Pamela Weisberger <pweisberger@...>
I'd like to chime in on Mark Shofron's query:
<<In 1906 my family immigrated to the US >from Pereyaslav, Ukraine (about 100
miles SE of Kiev.) They boarded a ship to the US in Libau, Latvia. They
lived a relatively short distance to the Black Sea. Why would they travel
all the way to Latvia to embark for America?>>
I recently discovered that my Hungarian grandmother (and family) also
emigrated through Libau to America. I say "through" because it is clear
that they traveled >from northeastern Hungary (Szabolcs County), very close
to the Russian (today, Ukrainian) border, to Libau in Latvia, then on to
England, and sailed >from Liverpool to the United States.
They could have gone through Budapest, or traveled to German or Dutch ports,
but instead chose Libau. I discovered an old railway map which showed a
train line >from that part of Hungary which went directly to Cracow, and,
after that, perhaps continued north, but I suspect that there were steamship
line ticket brokers who encouraged many in Hungary, and, perhaps, Ukraine,
to take this route.
Because Libau was in Corland, part of Russia, it's possible that Mark's
relatives chose to leave >from there because they held Russian passports,
making the entire process simpler--versus departing >from ports in other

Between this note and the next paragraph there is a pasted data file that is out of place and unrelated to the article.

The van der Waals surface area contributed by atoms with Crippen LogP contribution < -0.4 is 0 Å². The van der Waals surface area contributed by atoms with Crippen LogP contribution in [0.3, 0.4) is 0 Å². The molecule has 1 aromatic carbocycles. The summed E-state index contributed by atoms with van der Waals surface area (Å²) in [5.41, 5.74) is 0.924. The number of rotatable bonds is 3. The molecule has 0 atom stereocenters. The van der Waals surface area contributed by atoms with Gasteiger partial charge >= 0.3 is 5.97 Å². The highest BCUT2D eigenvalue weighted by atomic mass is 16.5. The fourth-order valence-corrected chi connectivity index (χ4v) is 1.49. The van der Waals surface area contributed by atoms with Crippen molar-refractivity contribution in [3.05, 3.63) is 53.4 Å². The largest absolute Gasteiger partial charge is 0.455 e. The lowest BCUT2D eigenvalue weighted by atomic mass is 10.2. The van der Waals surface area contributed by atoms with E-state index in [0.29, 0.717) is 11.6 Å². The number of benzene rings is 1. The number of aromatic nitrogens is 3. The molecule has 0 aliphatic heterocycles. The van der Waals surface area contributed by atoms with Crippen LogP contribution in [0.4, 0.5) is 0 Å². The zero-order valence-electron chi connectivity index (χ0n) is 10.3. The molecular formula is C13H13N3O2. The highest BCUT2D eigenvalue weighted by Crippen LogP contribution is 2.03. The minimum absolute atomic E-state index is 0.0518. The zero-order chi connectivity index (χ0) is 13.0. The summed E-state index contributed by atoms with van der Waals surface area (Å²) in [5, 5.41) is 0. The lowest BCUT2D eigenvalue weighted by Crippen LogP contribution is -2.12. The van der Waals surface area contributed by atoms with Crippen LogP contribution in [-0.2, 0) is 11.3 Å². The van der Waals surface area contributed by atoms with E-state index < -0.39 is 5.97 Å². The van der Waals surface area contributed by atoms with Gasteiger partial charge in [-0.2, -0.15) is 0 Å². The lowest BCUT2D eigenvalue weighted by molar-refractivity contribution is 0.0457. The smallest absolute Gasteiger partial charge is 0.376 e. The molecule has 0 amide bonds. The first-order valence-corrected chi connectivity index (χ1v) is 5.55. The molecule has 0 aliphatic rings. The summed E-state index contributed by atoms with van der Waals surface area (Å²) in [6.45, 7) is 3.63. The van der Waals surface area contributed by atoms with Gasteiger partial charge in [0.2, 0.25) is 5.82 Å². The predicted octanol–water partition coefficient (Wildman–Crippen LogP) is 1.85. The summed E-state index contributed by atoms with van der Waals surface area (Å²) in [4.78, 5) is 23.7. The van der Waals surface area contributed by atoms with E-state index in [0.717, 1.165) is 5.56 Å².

countries. Insights into this port are offered in the JewishGen article by
Deborah Glassman at:
where she writes:
<<Many more women than men exited this way because men had to show proof of
discharge >from military service and sometimes also >from reserve status
before they could qualify for a passport. The passport should have been
issued in their home town but been recorded by the Libau police before
allowing boarding. Around 25,000 Jews exited via this port in the year 1904
alone. Use an exit >from this port as a strong indication that your ancestor
was traveling on valid Russian papers!
Russian-America Line, after WWI renamed Baltic-America Line. Founded in 1900
by a company headquartered in Copenhagen, the East Asiatic Company. In 1906,
its mission to run services >from Russia and Asia was cancelled after the
Russo-Japanese War of 1905 and it was given the Libau-NYC run in 1906.>>
At the IAJGS conference in New York, Professor Nick Evans will be giving a
talk which touches on the port of Libau in his session: "Jewish
Transmigration Through Britain, 1836-1924."
In an article he wrote for the "Moving Here" UK website at:
-he also explains how the opening of the railway line between Kovno (today,
Kaunas, Lithuania) made emigration easier for Jews in the most northerly
parts of the Pale of Settlement, but it is clear that train routing
contributed to emigration choices.
There's also an interesting article available online which mentions
migration through Libau at:
"Trains, Shelters and Ships" at:
If any other genners have information, research, or theories about why
sailing >from or via Libau was chosen, please let us know!
Santa Monica, CA